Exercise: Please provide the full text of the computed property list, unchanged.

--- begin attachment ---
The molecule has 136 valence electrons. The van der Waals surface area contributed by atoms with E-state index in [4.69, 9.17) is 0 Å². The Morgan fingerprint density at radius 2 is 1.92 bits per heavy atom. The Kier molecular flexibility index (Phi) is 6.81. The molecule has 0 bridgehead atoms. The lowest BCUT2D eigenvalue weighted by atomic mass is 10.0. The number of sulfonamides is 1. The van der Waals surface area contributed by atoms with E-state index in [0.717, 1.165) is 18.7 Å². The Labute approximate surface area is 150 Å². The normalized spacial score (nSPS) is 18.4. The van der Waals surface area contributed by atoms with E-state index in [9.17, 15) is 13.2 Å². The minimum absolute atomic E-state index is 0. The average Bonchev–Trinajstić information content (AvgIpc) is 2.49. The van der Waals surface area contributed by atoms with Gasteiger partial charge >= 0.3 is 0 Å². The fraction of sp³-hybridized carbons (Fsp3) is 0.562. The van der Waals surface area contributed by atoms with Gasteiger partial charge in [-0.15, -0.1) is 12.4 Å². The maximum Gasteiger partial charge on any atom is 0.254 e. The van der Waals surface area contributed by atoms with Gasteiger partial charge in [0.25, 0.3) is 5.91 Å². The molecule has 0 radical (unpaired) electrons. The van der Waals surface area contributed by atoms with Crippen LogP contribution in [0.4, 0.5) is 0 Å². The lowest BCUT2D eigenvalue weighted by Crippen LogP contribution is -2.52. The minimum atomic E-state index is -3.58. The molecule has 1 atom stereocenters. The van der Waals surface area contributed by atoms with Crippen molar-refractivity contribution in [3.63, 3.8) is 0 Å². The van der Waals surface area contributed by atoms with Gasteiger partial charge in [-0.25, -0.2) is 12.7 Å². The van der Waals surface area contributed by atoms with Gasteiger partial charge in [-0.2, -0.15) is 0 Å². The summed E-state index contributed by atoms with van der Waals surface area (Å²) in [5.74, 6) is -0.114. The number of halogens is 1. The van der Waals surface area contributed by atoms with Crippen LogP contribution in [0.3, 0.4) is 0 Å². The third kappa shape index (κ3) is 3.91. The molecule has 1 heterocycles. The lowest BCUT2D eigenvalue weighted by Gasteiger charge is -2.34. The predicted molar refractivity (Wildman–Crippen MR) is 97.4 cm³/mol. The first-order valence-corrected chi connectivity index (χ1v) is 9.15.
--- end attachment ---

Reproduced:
The molecule has 136 valence electrons. The van der Waals surface area contributed by atoms with E-state index in [4.69, 9.17) is 0 Å². The Morgan fingerprint density at radius 2 is 1.92 bits per heavy atom. The Kier molecular flexibility index (Phi) is 6.81. The molecule has 0 bridgehead atoms. The lowest BCUT2D eigenvalue weighted by atomic mass is 10.0. The number of sulfonamides is 1. The van der Waals surface area contributed by atoms with E-state index in [0.717, 1.165) is 18.7 Å². The Labute approximate surface area is 150 Å². The normalized spacial score (nSPS) is 18.4. The van der Waals surface area contributed by atoms with E-state index in [9.17, 15) is 13.2 Å². The minimum absolute atomic E-state index is 0. The average Bonchev–Trinajstić information content (AvgIpc) is 2.49. The van der Waals surface area contributed by atoms with Gasteiger partial charge >= 0.3 is 0 Å². The fraction of sp³-hybridized carbons (Fsp3) is 0.562. The van der Waals surface area contributed by atoms with Gasteiger partial charge in [-0.15, -0.1) is 12.4 Å². The maximum Gasteiger partial charge on any atom is 0.254 e. The van der Waals surface area contributed by atoms with Gasteiger partial charge in [0.25, 0.3) is 5.91 Å². The molecule has 0 radical (unpaired) electrons. The van der Waals surface area contributed by atoms with Crippen LogP contribution in [0.4, 0.5) is 0 Å². The lowest BCUT2D eigenvalue weighted by Crippen LogP contribution is -2.52. The minimum atomic E-state index is -3.58. The molecule has 1 atom stereocenters. The van der Waals surface area contributed by atoms with Crippen molar-refractivity contribution in [3.63, 3.8) is 0 Å². The van der Waals surface area contributed by atoms with Gasteiger partial charge in [-0.25, -0.2) is 12.7 Å². The van der Waals surface area contributed by atoms with Gasteiger partial charge in [-0.2, -0.15) is 0 Å². The summed E-state index contributed by atoms with van der Waals surface area (Å²) in [5.74, 6) is -0.114. The number of halogens is 1. The van der Waals surface area contributed by atoms with Crippen LogP contribution in [0.3, 0.4) is 0 Å². The third kappa shape index (κ3) is 3.91. The molecule has 1 heterocycles. The lowest BCUT2D eigenvalue weighted by Gasteiger charge is -2.34. The predicted molar refractivity (Wildman–Crippen MR) is 97.4 cm³/mol. The first-order valence-corrected chi connectivity index (χ1v) is 9.15.